Magalarva uses black soldier fly larvae to 'reduce as much organic waste as possible from going to landfill sites, while producing sustainable, high-quality protein that can substitute the unsustainable use of fish meal in animal feed or pet food.' (Photo courtesy of Magalarva)

Food Waste Startup Secures Seed Funding to Tackle Jakarta's Massive Garbage Problem

JUNE 12, 2019

Jakarta. Magalarva, a startup that turns organic waste into protein powder, has secured $500,000 in seed funding from an unnamed Indonesia-based multinational company to help it expand its production facility in the greater Jakarta area. 

The startup was established in 2017 to conduct research into the use of black soldier fly larvae to break down organic waste. Magalarva started operations of a pilot facility in August last year, harvesting the fly larvae and turning them into protein powder and organic fertilizer. 

In the first 10 months of operations, Magalarva has processed more than 200 tons of organic waste and produced 50 tons of larvae and 30 tons of organic fertilizer.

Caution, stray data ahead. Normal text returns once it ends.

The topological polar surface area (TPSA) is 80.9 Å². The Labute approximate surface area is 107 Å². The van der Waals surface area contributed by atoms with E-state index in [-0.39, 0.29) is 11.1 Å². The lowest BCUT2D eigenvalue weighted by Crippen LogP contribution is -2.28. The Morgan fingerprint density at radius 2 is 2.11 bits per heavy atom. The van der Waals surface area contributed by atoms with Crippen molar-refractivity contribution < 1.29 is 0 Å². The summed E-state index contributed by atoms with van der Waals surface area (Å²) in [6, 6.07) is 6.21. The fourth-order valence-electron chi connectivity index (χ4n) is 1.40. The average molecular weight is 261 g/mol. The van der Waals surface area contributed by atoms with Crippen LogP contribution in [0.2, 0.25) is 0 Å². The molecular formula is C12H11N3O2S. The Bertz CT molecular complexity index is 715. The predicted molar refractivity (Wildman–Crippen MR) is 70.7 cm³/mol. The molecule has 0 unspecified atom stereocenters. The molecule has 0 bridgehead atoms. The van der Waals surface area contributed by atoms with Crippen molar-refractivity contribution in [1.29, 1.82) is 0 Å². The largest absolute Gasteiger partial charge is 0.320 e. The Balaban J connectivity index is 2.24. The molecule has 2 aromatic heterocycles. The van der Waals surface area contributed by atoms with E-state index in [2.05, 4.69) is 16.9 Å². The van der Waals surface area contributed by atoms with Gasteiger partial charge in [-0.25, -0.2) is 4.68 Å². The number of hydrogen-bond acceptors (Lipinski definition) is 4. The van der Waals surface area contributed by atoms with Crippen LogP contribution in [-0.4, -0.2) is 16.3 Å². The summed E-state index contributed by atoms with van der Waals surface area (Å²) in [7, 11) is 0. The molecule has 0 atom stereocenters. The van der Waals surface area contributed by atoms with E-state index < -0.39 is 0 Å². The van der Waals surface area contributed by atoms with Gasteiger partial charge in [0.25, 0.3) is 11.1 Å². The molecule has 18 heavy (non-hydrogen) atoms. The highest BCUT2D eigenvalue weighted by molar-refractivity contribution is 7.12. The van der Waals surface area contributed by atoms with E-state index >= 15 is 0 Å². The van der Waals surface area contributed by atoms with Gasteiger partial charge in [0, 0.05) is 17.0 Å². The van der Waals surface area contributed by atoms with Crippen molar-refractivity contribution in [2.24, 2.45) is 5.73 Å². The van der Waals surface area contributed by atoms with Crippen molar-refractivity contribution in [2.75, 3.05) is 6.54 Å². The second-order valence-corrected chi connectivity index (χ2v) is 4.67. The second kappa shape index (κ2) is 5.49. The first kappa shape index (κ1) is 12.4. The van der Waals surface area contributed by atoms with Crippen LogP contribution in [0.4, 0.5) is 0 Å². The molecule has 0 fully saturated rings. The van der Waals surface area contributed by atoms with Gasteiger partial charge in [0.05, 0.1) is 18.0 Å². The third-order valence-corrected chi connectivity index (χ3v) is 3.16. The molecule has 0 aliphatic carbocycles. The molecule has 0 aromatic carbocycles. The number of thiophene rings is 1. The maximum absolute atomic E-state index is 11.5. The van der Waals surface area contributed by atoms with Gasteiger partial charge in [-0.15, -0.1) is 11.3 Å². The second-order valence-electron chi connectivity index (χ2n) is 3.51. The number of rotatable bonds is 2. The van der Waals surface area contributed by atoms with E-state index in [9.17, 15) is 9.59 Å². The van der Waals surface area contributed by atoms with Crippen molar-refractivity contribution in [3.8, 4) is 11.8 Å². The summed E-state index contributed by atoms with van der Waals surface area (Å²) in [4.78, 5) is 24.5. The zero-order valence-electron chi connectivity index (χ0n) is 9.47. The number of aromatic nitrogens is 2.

The fresh funding will help the company scale up its operations by a factor of 15.

"We are going to build our flagship facility in the greater Jakarta area. In this flagship facility, we expect to expand our production to 5 tons of larvae per day while processing up to 30 tons of organic waste per day," said Rendria Labde, chief executive of Magalarva. 

The company will use some of the funds for research on production efficiency and automation. It will also hire more employees as it eyes the animal feed export market. 

Magalarva said its main purpose is to "reduce as much organic waste as possible from going to landfill sites, while producing sustainable, high-quality protein that can substitute the unsustainable use of fish meal in animal feed or pet food."

The company previously secured pre-seed funding after participating in Skala, an accelerator program initiated by the Salim Group's Innovation Factory and Japanese venture capital firm GREE Ventures. 

About 60 percent of the waste produced in Indonesia is organic in nature. The country is throwing away nearly 300 kilograms of food per person each year, making it the world's second-largest food waster after Saudi Arabia, according to the Economist Intelligence Unit.

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